shakshuka

shakshuka - for breakfast, lunch or dinner.
Shakshuka – for breakfast, lunch or dinner.

Breakfast is a great meal. Roll out of bed, spend the first few minutes of each day yawning, stretching, and then you can get to thinking about cheerful items like freshly-brewed coffee, fruit, cereal and the all-important question of what breakfast spread you’ll have. Is it a Nutella morning? Will there be peanut butter in my life today? And surely every day is a Vegemite day…

(Between you and me, sometimes toast is the only reason I get out of bed.)

Weekend breakfasts are especially joyful, because eggs get involved. I’m a huge fan of including eggs in breakfast, and while the full English is a force to be reckoned with, I think the Israelis have it down pat. Imagine kickstarting the day with spiced tomatoes and peppers, eggs with runny yolks and custardy whites, creamy hummus and sharp olives and crusty bread. Yes.

shakshuka
Versatile. Simple. Nutritious. What’s not to love?

 

Shakshuka is thought to have originated in Tunisia, and is popular throughout the Middle East and in Israel, where it is commonly eaten for breakfast. In its simplest form, the dish is made by poaching eggs in a sauce made from tomatoes, onions and peppers. Other versions include harissa, cumin, salty cheeses like feta, or a spicy sausage like merguez.

It’s a perfect breakfast dish, but also works well at lunch and dinner. The meal scales really well and it’s incredibly easy to prepare. And as if you needed another reason to love shakshuka, the dish is low in fat, high in vitamin C and lycopene, and is said to be an excellent hangover cure.

Plus, there’s something immensely, greedily satisfying about plunging your pitta into the heart of the pan, and watching the golden-yellow yolk mingle with the fiery sauce. Oh, you so want to make this.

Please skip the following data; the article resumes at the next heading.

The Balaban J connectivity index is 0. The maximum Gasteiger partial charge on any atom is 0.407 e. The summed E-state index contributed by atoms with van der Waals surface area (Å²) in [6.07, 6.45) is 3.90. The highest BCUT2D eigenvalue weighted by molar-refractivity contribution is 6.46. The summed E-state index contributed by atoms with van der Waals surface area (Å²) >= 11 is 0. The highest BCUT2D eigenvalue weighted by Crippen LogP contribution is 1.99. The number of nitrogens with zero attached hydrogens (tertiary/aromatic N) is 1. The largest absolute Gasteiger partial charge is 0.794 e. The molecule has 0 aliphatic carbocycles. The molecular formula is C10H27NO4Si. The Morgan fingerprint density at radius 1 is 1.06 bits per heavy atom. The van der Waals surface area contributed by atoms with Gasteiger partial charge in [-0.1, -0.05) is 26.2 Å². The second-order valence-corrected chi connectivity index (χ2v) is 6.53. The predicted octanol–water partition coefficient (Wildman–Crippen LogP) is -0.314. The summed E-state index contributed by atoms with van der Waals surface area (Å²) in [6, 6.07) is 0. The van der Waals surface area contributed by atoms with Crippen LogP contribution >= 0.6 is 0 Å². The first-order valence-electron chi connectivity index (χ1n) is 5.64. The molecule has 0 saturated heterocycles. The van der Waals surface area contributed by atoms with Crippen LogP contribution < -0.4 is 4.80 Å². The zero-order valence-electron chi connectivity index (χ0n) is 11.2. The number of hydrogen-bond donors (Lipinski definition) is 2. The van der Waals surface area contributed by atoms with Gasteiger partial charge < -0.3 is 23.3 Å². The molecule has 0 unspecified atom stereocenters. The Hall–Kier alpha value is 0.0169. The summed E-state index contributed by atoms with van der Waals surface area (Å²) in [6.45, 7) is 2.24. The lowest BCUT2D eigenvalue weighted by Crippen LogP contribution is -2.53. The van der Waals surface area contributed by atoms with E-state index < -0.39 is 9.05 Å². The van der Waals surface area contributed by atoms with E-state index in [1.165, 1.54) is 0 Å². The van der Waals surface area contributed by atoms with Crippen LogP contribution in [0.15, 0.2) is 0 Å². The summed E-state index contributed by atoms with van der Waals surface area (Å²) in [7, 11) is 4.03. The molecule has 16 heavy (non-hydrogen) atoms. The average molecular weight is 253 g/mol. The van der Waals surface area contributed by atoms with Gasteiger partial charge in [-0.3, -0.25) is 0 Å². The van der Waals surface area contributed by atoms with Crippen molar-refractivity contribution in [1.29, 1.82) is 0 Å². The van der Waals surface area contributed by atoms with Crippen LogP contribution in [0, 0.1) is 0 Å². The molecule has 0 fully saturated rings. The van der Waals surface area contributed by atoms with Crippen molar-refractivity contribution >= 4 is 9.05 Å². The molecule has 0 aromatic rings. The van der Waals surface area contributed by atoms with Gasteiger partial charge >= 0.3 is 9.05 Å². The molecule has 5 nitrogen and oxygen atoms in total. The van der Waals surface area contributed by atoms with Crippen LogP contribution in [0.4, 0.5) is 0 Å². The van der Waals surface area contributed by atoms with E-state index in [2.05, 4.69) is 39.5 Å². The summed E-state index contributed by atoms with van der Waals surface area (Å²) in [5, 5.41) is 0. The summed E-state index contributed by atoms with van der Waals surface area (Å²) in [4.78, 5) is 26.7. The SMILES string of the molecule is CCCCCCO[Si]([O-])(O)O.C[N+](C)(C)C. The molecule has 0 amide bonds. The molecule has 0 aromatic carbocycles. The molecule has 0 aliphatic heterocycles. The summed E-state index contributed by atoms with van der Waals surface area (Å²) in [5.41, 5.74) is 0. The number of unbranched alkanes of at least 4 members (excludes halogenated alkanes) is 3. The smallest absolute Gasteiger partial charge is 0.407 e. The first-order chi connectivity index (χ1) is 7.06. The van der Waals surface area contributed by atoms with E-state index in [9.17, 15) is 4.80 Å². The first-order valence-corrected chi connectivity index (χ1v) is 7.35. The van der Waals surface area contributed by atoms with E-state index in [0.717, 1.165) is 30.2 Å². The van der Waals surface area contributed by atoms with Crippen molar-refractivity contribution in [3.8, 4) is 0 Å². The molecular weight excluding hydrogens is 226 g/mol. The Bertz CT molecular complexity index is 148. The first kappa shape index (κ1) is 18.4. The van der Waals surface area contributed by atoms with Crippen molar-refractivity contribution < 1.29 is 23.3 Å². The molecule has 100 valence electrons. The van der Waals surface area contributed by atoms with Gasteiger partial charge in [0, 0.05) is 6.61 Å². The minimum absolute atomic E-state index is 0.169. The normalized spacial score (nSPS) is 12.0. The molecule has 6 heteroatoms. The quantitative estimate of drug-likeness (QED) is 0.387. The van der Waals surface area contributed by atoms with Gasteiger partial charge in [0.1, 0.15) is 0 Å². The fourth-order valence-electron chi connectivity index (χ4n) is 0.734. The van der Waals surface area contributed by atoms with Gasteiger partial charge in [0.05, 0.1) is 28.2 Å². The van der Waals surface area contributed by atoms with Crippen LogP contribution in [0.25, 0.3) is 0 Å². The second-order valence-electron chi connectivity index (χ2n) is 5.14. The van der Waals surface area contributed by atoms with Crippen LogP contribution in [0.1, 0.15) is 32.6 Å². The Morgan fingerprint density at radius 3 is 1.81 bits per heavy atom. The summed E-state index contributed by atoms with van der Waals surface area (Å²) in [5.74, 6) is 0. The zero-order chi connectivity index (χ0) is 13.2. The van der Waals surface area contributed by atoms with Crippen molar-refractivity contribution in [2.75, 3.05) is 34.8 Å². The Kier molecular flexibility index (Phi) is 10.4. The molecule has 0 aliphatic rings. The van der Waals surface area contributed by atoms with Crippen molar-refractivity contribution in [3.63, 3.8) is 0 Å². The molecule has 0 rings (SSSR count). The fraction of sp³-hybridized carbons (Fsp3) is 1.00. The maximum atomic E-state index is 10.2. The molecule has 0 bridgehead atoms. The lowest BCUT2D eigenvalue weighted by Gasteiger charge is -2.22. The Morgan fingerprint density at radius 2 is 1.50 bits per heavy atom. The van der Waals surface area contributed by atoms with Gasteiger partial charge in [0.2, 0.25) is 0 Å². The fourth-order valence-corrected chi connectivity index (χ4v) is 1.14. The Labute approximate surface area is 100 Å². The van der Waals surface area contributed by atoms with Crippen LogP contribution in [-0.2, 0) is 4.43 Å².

These delicious Queen Green olives are the perfect accompaniment.
These delicious Queen Green olives are the perfect accompaniment.

Shakshuka (serves 2)
For the tomato sauce
1 onion, finely sliced
2 red or yellow capsicums, sliced
2 x 400g cans tomatoes
4 cloves garlic, chopped
1 tsp cumin
1 tsp paprika
½ tsp chilli flakes
Pinch sumac

To serve
2 eggs
Parsley
Feta (optional)

The sauce can be made well in advance. Fry the onion in a little olive oil, adding salt to stop it from burning. After a minute, add the peppers and fry for three minutes.

Add the rest of the sauce ingredients and simmer over medium-high heat for 10 minutes. Taste and adjust the seasoning, then simmer for another 10 minutes.

To make the shakshuka on a stovetop, put the (warm) sauce into a frypan and make two wells for the eggs. Crack the eggs into the wells and simmer for 5-7 minutes, depending on how runny you like your eggs.

To make the shakshuka in an oven, put the (warm) sauce into an ovenproof dish like a shallow pie dish, and make two wells for the eggs. Crack the eggs into the wells and bake in a 180C oven for 10-15 minutes, checking it at 7 minutes.

Top with parsley and cheese, and serve with pitta bread, olives and hummus or tahini.

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